Will Mahan reviews Kevin Macdonald's (director) 'The eagle' - on general release
Not much annoyed me more than when school teachers used to say, ‘Oh, you have to read the book. The book is always miles better than the film’. Or whatever. In fact the film should always be better, unless idiots are making it. Why waste your time reading instead of watching when there are so many other books to read?
But I hated it even more when the teachers were right.
I’d recommend all of them (and parents) to encourage children to read Rosemary Sutcliff’s The eagle of the ninth (1954). It’s a marvellous example of historical writing, which shows how literature can cast light on the human condition and address serious social questions. Set in Roman-occupied Britain in the 2nd century, the book deals with how peoples of different nations can cooperate and how imperial might prevents it happening. The film, by contrast, demonstrates how capitalism and the lowest common denominator can distort and utterly turn on their head the words of a great author. Although I would recommend the book for 11- or 12-year-olds, the film shows how the mass media treat adults as if they are more stupid than children.
I never expect Hollywood to get the books of nations other than America right. But I think I might be even more outraged this time than when the Hitchhiker’s guide to the galaxy came out. That book had way too much intellect for Hollywood (they probably think Zaphod is the hero) and that little gimp from The office. I’d like to knock his teeth in for even thinking he was near good enough for the part. Hollywood wouldn’t dare treat their greats of literature with such disdain - just look at Huckleberry Finn or Batman films! For this slander the American ambassador should be called in and we should receive the head of whoever is responsible on a platter. If we were still a nation with any self-respect, The eagle should have provoked rioting in the streets! They had to change the name from The eagle of the ninth, by the way, so US filmgoers didn’t think it was about golf. If it had been about golf they may have made a film truer to the source.
Christ, all they had to do was follow a book. But right from the start they turn it on its head. Not only do they turn the book on its head: they turn history on its head. For example, the Roman troops move back towards the fort in a diamond formation. When the chariots come they run for higher ground. But the Romans wouldn’t have jeopardised their fort in this way: they would have accepted the loss of troops. Neither are the officers - including Marcus, who is trying to discover the truth about the disappearance of his father’s legion - fools or pig-headed in the book, but smart professionals. It seems that the Marcus of the movie is based on the worse, most sexually repressed officers of World War I rather than on a Roman.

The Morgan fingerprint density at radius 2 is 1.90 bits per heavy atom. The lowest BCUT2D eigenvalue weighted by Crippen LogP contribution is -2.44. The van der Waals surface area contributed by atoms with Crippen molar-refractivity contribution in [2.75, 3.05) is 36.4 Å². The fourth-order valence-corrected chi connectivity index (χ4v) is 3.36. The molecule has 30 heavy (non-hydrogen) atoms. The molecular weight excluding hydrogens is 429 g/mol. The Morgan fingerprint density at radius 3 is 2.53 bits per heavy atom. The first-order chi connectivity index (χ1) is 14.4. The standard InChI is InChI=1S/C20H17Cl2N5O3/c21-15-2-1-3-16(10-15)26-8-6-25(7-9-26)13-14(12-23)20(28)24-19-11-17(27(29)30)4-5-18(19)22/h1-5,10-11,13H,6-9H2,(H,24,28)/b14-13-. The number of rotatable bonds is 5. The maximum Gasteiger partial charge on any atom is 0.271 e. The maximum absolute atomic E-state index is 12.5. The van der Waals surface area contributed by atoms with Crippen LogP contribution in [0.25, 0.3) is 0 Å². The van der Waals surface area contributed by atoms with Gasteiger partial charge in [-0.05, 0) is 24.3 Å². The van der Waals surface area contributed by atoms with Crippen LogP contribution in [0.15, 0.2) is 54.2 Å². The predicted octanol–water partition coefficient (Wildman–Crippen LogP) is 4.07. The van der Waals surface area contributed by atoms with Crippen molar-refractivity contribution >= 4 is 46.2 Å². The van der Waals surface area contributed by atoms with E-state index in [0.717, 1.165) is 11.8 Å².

Everything about the gladiatorial display is better in the book. Then there is Esca, the bought slave, who gets a wolf cub - something which would have appealed to children and should have been left in the film, you might have thought. The cub could be seen as an allegory for what should be done with the wild children of an orphaned nation.
The film makers also cut out the love interest of Cottia, a girl from a Romanised family. They need to leave this character out, as the storyline here is about compromise and how the Romans can get on with the British. It runs completely contrary to the macho-fest that runs through the film from this point, with the fights becoming more and more ridiculous. Guern is also a character than shows how the Romans and British have a common human interest. But in the film he is a militarist fool who finds honour in death like a Viking nut job. Not the really nice fellow of the book, who tries to get on with the locals instead of murdering them.
In the last scene the Roman legion is not reformed for sensible, logical reasons, as in the book. It is not reformed because those corrupt, meddling politicians don’t do the right thing and support ‘our boys’. Talk about reliving the rightwing mythology of Vietnam.
There is no nonsense in the novel about how the Romans are kind to children - unlike those horrible savages who all deserve to be murdered by Roman military power. What utter shite. The natives look a lot healthier than the Scottish punks I’ve seen in Edinburgh when I go to gigs there. I expect less Irn Bru and a healthy outdoor life would have done them a lot of good. There is no stupid stuff in the book about the ignorant, thick natives not having horses or the death rattle of a militarist who wants one more last stand because he didn’t get killed last time.
Hollywood takes a great anti-militarist book (but with all the excitement of militarism - not to mention swords and sandals) and turns it into an exercise in dumb, male-bonding cretinism: a recruiting video for the most moronic and ignorant cannon fodder that America can produce amongst its educationally deprived.